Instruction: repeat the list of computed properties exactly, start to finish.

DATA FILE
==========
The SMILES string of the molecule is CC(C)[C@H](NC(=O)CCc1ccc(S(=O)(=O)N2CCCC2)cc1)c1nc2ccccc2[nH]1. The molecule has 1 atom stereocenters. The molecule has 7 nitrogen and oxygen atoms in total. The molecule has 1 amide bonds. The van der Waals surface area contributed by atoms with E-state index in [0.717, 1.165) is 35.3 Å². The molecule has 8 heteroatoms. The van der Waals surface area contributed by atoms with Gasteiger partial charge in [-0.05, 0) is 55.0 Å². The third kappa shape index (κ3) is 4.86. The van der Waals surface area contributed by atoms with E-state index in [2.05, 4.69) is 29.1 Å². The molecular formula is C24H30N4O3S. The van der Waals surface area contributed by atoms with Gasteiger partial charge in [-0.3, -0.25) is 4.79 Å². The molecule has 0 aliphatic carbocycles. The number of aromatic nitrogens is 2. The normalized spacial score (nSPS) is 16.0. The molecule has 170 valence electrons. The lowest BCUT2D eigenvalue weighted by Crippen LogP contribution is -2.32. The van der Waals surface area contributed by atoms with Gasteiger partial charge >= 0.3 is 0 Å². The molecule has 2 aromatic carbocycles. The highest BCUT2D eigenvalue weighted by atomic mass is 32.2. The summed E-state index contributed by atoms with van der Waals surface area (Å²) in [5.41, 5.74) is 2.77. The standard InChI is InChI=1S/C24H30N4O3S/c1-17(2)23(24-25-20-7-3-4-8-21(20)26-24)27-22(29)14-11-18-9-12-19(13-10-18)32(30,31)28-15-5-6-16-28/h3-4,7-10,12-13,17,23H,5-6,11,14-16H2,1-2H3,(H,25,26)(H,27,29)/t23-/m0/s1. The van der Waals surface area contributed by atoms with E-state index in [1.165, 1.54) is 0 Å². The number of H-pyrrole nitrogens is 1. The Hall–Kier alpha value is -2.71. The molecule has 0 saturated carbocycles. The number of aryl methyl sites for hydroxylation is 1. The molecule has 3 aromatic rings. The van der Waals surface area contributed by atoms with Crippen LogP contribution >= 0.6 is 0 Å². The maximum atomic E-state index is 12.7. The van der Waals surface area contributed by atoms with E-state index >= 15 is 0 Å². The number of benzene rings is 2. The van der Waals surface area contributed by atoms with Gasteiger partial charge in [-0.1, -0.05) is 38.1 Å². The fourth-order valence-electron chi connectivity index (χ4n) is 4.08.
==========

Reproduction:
The SMILES string of the molecule is CC(C)[C@H](NC(=O)CCc1ccc(S(=O)(=O)N2CCCC2)cc1)c1nc2ccccc2[nH]1. The molecule has 1 atom stereocenters. The molecule has 7 nitrogen and oxygen atoms in total. The molecule has 1 amide bonds. The van der Waals surface area contributed by atoms with E-state index in [0.717, 1.165) is 35.3 Å². The molecule has 8 heteroatoms. The van der Waals surface area contributed by atoms with Gasteiger partial charge in [-0.05, 0) is 55.0 Å². The third kappa shape index (κ3) is 4.86. The van der Waals surface area contributed by atoms with E-state index in [2.05, 4.69) is 29.1 Å². The molecular formula is C24H30N4O3S. The van der Waals surface area contributed by atoms with Gasteiger partial charge in [-0.3, -0.25) is 4.79 Å². The molecule has 0 aliphatic carbocycles. The number of aromatic nitrogens is 2. The normalized spacial score (nSPS) is 16.0. The molecule has 170 valence electrons. The lowest BCUT2D eigenvalue weighted by Crippen LogP contribution is -2.32. The van der Waals surface area contributed by atoms with Gasteiger partial charge >= 0.3 is 0 Å². The molecule has 2 aromatic carbocycles. The highest BCUT2D eigenvalue weighted by atomic mass is 32.2. The summed E-state index contributed by atoms with van der Waals surface area (Å²) in [5.41, 5.74) is 2.77. The standard InChI is InChI=1S/C24H30N4O3S/c1-17(2)23(24-25-20-7-3-4-8-21(20)26-24)27-22(29)14-11-18-9-12-19(13-10-18)32(30,31)28-15-5-6-16-28/h3-4,7-10,12-13,17,23H,5-6,11,14-16H2,1-2H3,(H,25,26)(H,27,29)/t23-/m0/s1. The van der Waals surface area contributed by atoms with E-state index in [1.165, 1.54) is 0 Å². The number of H-pyrrole nitrogens is 1. The Hall–Kier alpha value is -2.71. The molecule has 0 saturated carbocycles. The number of aryl methyl sites for hydroxylation is 1. The molecule has 3 aromatic rings. The van der Waals surface area contributed by atoms with Crippen LogP contribution >= 0.6 is 0 Å². The maximum atomic E-state index is 12.7. The van der Waals surface area contributed by atoms with E-state index >= 15 is 0 Å². The number of benzene rings is 2. The van der Waals surface area contributed by atoms with Gasteiger partial charge in [-0.1, -0.05) is 38.1 Å². The fourth-order valence-electron chi connectivity index (χ4n) is 4.08.